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Family Builds Glass Greenhouse around Their Home to Warm It Naturally

Even though the average temperature in Stockholm, Sweden, is at a frigid 27 degrees Fahrenheit, Marie Granmar, Charles Sacilotto and their young son enjoy a cozy atmosphre all year round. The young couple have managed to harness the power of the sun by encasing their home in a giant glass greenhouse.

Aptly named ‘Naturhus’ (Nature House), the unique abode is located on the Stockholm archipelago and consists of an old summer house encased in glass. Marie and Charles were originally looking for an empty lot to build a house from scratch, but they eventually settled on repurposing this old summer house for year-round living, by building a greenhouse around it.

“This is a summer house,” Marie explained. “It was not really made for year-round living, but that was part of the idea, that you could actually put the greenhouse around the summer house and actually live in it with nice comfort all year round.” Charles, an engineer by profession, designed and made the necessary modifications himself, drawing inspiration from the work of Swedish eco-architect Bengt Warne, who just happens to be his mentor.

Photo: YouTube caption

There are many interesting features to Naturhus that make the dwelling almost entirely self-sufficient. For starters, heating is taken care of by the four-millimeter pane of glass that surrounds the house. It traps enough sunlight to warm the house during the day, and residual heat is stored in the bedrock below the house. The house also has a roof deck that can be used for sunbathing, reading, or playing, all year round.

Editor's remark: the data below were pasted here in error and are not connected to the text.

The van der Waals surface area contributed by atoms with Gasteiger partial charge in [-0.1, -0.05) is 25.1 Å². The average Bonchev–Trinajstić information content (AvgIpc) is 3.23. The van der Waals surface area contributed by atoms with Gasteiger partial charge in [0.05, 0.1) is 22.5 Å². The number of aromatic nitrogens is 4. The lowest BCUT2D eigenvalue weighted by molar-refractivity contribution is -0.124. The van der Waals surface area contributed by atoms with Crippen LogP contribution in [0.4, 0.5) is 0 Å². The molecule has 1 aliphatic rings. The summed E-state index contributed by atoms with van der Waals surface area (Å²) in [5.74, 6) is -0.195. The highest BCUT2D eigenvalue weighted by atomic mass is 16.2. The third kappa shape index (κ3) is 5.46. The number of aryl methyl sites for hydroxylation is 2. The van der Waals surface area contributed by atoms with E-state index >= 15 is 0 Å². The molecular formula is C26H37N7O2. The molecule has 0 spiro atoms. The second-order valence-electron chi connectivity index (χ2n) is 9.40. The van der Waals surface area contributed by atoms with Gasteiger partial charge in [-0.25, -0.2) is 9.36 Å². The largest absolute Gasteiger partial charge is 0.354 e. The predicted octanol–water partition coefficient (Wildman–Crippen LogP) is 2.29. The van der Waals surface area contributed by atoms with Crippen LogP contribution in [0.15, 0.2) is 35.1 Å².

The family doesn’t really need running water either as Charles has made arrangements to collect and store rainwater, which the family uses for all their daily needs and to water their plants. And they have an effective waste management system, independent from the city’s sewage, that begins with a urine-separating toilet and uses centrifuges, cisterns, grow beds, and garden ponds to filter the water and compost the remains. The family also composts all their kitchen and garden waste.

Photo: YouTube caption

Naturhus is essentially a greenhouse, so the family doesn’t need to step out for food.  There’s plenty of room in between the actual house and the greenhouse for a wrap-around garden. This ‘bubble’ they have created essentially has a Mediterranean climate, where they grow tomatoes, cucumbers, figs, grapes, herbs and all kinds of produce that could not survive outdoors in harsh Nordic winters. The exterior of the house itself is only covered with linseed oil, given that they will never come in contact with rain or wind.

In case you’re wondering about safety, Charles says there’s nothing to worry about. The $84,000 structure surrounding the house is made from high quality, unbreakable ‘security glass’. “In principle, this can’t break,” he said. “If it ever does, it will break in tiny pieces to not harm anyone.”

Photo: YouTube caption

Of course, Charles admits that no house can ever be 100 percent self-sufficient, and Naturhus is no exception. “This is not a house where you get perfect climatization all year round,” he said. The family still needs to use indoor heaters at times, but they are able to make remarkable use of what nature has to offer as well.

“The greenhouse is the big thing here,” Marie said. “To save your own energy from the sun, to use that heat in a natural way and not be too cold in the winter, even in the Nordic climate.”

 

Sources: The San Francisco Globe, EcoWatch

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